Rotten Tomatoes has an error in its database. They have two films confused. "The Broadway Melody" was released in 1929 and won Best Picture at the 2nd Academy Awards ceremony. Director Harry Beaumont and Lead Actress Bessie Love also were nominated for Oscars but lost.
The film was so successful that something of a franchise developed, with three films in the next decade borrowing the title.
For example, in 1935, "The Broadway Melody of 1936" was released, directed by Roy Del Ruth and starring Jack Benny and Eleanor Powell. It was nominated for a Best Picture Oscar but lost to "Mutiny on the Bounty."
Somehow the folks overseeing the RT database have gotten these two films confused. The entry for the 1929 film says that it was released in 1935 and contains a blurb about the 1935 film.
Below is a review of the 1929 film called "The Broadway Melody" directed by Harry Beaumont.
"The Broadway Melody" is a joy to rediscover. It is amazing (and depressing) that it has failed to maintain a reputation. But then again, how many films from the 1920s have been remembered? Americans born after World War II seem to have no interest in films made before their time. The land of the eternal present.
But some films have maintained a reputation: "The Wizard of Oz" and "Gone With the Wind," for example. Some old Bette Davis and Humphrey Bogart films would be recognizable to present-day audiences also. The vast majority of worthy films, however, have been forgotten. "The Broadway Melody" is a perfect example. I think almost anyone would enjoy this film, if they got over their prejudice against old movies and just watched what was on the screen.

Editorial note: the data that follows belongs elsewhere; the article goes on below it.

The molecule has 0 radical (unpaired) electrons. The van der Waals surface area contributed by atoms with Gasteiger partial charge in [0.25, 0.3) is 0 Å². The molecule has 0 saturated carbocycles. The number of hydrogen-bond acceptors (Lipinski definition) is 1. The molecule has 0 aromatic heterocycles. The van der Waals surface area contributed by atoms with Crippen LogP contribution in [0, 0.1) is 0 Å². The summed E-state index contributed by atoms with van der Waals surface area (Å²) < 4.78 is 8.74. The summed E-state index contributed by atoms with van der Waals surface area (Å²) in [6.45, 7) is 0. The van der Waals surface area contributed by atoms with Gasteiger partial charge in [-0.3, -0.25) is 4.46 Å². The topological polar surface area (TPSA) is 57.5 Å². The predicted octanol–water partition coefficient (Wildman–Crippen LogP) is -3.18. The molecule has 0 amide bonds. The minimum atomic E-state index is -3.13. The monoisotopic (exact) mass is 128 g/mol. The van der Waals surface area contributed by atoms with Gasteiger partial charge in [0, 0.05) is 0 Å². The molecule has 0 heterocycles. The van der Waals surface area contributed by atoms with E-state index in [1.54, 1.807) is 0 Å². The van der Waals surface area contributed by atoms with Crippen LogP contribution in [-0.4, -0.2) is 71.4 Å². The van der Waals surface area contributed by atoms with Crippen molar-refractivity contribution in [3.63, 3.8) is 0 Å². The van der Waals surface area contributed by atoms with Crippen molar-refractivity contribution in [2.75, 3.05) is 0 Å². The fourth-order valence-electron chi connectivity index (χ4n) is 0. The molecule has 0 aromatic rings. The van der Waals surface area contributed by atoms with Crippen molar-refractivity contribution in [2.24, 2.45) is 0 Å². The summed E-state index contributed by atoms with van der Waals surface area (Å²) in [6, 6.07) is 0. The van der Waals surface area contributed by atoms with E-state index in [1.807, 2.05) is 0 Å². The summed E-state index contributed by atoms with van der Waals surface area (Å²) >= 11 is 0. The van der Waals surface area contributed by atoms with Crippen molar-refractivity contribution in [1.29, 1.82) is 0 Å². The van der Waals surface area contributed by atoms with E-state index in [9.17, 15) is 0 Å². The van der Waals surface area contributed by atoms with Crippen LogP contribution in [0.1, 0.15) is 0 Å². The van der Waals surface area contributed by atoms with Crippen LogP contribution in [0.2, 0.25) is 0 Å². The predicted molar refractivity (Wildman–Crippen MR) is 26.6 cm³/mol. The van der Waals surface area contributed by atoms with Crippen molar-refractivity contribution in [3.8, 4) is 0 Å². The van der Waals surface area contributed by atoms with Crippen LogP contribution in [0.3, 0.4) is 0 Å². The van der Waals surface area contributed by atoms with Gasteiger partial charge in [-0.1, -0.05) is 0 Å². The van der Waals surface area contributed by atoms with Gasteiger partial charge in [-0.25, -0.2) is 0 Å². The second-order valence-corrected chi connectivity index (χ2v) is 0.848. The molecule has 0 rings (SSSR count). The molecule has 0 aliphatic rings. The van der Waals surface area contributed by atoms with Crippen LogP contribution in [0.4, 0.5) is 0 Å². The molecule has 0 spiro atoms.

Bessie Love's performance is so good that it still jumps off the screen. Her Oscar nomination was well deserved. (She lost to Mary Pickford). But just like the film itself, Ms. Love has been completely forgotten, despite the fact that she continued to work in film into her 80s.
Love plays a woman who moves to New York with her sister in hopes of making it on Broadway. Initially you think it's going to be schmaltzy, like movie musicals tended to be in the 1930s. But this film has a heavy side, and it wrestles with class issues in quite a blunt way. Love's sister, for example, gets seduced by a wealthy predator in a way that is truly frightening.
There are also bold insinuations of infidelity on the part of Love's fiancé. After all this sadness, Love has a breakdown on screen that goes on for several heart-breaking minutes.
The songs may be all sunny and light. But "The Broadway Melody" demonstrates in an admirably frank way, in a genuinely artistic way, that Broadway's sunniness often stems from a desperate attempt to PRETEND that life is grand.
Unfortunately, the film doesn't go quite to the depth that it could have, thus it doesn't deserve much more than a 7 rating. But this is still one of the better films of the early sound era and should be seen by more cinephiles today.
Thank you to Warner Brothers for keeping this film alive by pressing it on DVD (a beautifully clear copy, incidentally), and thank you to Netflix for buying the DVD and making it available for rent. On behalf of the dozen or so Americans who appreciate cinema history, I thank you.